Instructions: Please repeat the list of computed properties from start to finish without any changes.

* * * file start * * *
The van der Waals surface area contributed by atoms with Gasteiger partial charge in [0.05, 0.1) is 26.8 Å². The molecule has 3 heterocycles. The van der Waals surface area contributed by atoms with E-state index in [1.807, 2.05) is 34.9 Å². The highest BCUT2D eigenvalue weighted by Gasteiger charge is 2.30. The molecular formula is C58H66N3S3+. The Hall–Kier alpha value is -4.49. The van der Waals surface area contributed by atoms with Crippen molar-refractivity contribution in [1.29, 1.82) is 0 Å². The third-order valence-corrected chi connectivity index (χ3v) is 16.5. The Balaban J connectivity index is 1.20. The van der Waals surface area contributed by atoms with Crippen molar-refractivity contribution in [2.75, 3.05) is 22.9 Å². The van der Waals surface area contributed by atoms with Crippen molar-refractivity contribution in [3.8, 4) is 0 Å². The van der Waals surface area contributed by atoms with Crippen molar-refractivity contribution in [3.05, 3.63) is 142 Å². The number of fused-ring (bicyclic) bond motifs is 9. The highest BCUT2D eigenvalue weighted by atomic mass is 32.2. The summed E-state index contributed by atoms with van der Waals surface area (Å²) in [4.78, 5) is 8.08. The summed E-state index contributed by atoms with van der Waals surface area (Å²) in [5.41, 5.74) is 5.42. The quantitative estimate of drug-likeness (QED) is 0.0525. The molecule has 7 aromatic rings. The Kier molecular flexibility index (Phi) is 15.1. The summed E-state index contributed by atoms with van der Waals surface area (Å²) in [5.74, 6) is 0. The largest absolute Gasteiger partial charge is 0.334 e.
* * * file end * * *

The van der Waals surface area contributed by atoms with Gasteiger partial charge in [0.05, 0.1) is 26.8 Å². The molecule has 3 heterocycles. The van der Waals surface area contributed by atoms with E-state index in [1.807, 2.05) is 34.9 Å². The highest BCUT2D eigenvalue weighted by Gasteiger charge is 2.30. The molecular formula is C58H66N3S3+. The Hall–Kier alpha value is -4.49. The van der Waals surface area contributed by atoms with Crippen molar-refractivity contribution in [1.29, 1.82) is 0 Å². The third-order valence-corrected chi connectivity index (χ3v) is 16.5. The Balaban J connectivity index is 1.20. The van der Waals surface area contributed by atoms with Crippen molar-refractivity contribution in [2.75, 3.05) is 22.9 Å². The van der Waals surface area contributed by atoms with Crippen molar-refractivity contribution in [3.8, 4) is 0 Å². The van der Waals surface area contributed by atoms with Crippen molar-refractivity contribution in [3.05, 3.63) is 142 Å². The number of fused-ring (bicyclic) bond motifs is 9. The highest BCUT2D eigenvalue weighted by atomic mass is 32.2. The summed E-state index contributed by atoms with van der Waals surface area (Å²) in [4.78, 5) is 8.08. The summed E-state index contributed by atoms with van der Waals surface area (Å²) in [5.41, 5.74) is 5.42. The quantitative estimate of drug-likeness (QED) is 0.0525. The molecule has 7 aromatic rings. The Kier molecular flexibility index (Phi) is 15.1. The summed E-state index contributed by atoms with van der Waals surface area (Å²) in [5.74, 6) is 0. The largest absolute Gasteiger partial charge is 0.334 e.